namespace: 'AWS/Lambda'
        metric: Errors
        threshold: 1
        statistic: Minimum
        period: 60
        evaluationPeriods: 1
        comparisonOperator: GreaterThanOrEqualToThreshold
      type: Linear10PercentEvery1Minute
      alias: Live
        - HelloFooAlarm

Some of these sections justify an explanation…

Alarms: These are CloudWatch alarms that are triggered by any errors raised by the deployment. They automatically roll back your deployment. An example is if the updated code you’re deploying is creating errors within the application. Another example is if any AWS Lambda or custom CloudWatch metrics that you specified have breached the alarm threshold. How to configure alarms

Hooks: These are pre-traffic and post-traffic test functions that run sanity checks before traffic shifting starts to the new version, and after traffic shifting completes.

  • PreTraffic: Before traffic shifting starts, CodeDeploy invokes the pre-traffic hook Lambda function. This Lambda function must call back to CodeDeploy and indicate success or failure. If the function fails, it aborts and reports a failure back to AWS CloudFormation. If the function succeeds, CodeDeploy proceeds to traffic shifting.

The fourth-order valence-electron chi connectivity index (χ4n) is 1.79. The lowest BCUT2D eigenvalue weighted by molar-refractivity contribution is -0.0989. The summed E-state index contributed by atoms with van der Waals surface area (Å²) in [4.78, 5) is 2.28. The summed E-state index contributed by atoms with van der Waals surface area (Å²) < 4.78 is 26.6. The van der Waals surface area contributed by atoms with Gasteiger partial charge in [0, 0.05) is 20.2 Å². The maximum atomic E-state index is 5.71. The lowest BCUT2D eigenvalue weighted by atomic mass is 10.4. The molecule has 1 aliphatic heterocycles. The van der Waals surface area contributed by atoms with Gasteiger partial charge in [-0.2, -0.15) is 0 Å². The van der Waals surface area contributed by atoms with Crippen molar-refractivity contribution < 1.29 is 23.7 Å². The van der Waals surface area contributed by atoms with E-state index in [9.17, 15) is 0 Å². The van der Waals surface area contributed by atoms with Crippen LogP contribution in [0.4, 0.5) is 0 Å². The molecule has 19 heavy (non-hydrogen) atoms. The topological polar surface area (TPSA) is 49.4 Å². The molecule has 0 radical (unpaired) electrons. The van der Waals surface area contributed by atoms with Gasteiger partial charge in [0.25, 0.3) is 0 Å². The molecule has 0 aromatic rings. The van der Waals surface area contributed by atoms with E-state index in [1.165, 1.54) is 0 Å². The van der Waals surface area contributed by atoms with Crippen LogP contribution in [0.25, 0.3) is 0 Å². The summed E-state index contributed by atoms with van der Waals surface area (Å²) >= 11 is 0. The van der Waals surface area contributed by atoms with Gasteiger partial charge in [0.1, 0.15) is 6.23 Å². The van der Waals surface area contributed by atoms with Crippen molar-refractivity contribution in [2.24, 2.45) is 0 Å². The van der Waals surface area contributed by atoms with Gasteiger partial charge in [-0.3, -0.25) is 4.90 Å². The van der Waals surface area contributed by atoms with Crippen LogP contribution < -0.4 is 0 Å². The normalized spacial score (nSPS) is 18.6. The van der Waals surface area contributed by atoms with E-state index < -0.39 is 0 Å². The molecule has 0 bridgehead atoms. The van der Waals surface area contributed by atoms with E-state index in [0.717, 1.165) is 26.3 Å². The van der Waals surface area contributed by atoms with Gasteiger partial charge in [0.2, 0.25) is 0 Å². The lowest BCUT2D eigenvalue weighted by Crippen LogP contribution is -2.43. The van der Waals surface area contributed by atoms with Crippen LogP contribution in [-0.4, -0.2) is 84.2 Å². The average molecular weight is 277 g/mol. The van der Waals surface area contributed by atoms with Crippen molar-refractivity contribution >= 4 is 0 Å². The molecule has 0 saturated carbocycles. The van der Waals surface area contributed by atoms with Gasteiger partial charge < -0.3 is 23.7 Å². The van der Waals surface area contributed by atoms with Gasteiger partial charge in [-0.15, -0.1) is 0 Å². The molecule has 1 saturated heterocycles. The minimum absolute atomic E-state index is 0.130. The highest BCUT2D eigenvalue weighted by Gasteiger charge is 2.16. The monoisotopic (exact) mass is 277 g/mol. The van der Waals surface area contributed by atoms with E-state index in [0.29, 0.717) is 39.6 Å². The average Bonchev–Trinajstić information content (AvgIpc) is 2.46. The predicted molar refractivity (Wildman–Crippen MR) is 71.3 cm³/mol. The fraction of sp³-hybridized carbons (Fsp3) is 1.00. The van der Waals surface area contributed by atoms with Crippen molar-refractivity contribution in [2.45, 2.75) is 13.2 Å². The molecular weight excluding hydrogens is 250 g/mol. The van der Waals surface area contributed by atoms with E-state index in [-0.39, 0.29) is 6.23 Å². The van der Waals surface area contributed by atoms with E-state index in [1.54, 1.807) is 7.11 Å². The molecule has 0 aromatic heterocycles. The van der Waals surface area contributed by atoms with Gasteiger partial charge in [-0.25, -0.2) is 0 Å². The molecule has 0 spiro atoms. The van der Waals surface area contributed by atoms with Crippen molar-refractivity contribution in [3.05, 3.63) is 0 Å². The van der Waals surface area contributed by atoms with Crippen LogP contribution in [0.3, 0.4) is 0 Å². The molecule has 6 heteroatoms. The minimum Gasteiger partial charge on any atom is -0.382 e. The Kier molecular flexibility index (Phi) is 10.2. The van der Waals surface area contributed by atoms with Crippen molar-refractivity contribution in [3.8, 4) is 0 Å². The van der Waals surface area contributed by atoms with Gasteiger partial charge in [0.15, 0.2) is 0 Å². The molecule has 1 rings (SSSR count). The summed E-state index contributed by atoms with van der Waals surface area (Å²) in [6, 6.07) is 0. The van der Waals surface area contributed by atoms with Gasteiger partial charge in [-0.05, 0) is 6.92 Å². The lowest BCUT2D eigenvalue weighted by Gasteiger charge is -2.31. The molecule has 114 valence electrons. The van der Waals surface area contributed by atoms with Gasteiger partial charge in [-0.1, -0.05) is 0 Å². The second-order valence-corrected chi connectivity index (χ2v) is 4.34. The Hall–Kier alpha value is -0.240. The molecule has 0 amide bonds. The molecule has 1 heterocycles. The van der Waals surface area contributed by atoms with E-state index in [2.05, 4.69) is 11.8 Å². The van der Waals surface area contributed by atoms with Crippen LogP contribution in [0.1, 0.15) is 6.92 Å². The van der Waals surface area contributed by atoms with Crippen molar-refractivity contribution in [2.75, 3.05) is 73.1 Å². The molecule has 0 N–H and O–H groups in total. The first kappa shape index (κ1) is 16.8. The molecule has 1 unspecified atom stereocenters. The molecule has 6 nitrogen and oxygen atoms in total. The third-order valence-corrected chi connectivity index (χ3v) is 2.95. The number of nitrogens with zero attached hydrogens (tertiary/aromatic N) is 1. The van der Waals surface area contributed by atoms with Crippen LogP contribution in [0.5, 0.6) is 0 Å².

• PostTraffic: After traffic shifting completes, CodeDeploy invokes the post-traffic hook Lambda function. This is similar to the pre-traffic hook, where the function must call back to CodeDeploy to report success or failure. Use post-traffic hooks to run integration tests or other validation actions.

Deployment Types CodeDeploy comes with a set of predefined deployment types. For an updated list, refer to the AWS documentation. Below is a summary.

  • Canary: a specific amount of traffic is shifted to the new version during a certain period of time. When that time elapses, all the traffic goes to the new version.
  • Linear: traffic is shifted to the new version incrementally in intervals until it gets all of it.
  • All-at-once: the least gradual of all of them, all the traffic is shifted to the new version straight away.

Example CodeDeploy Options:

  • Canary10Percent30Minutes
  • Canary10Percent5Minutes
  • Canary10Percent10Minutes
  • Canary10Percent15Minutes
  • Linear10PercentEvery10Minutes
  • Linear10PercentEvery1Minute
  • Linear10PercentEvery2Minutes
  • Linear10PercentEvery3Minutes
  • AllAtOnce

IAM permissions for deployer

The following IAM permissions are required for the serverless deployer.

  "Effect": "Allow",
  "Action": [
  "Resource": [
  "Action": "codedeploy:*",
  "Effect": "Allow",
  "Resource": "*"

Additional Resources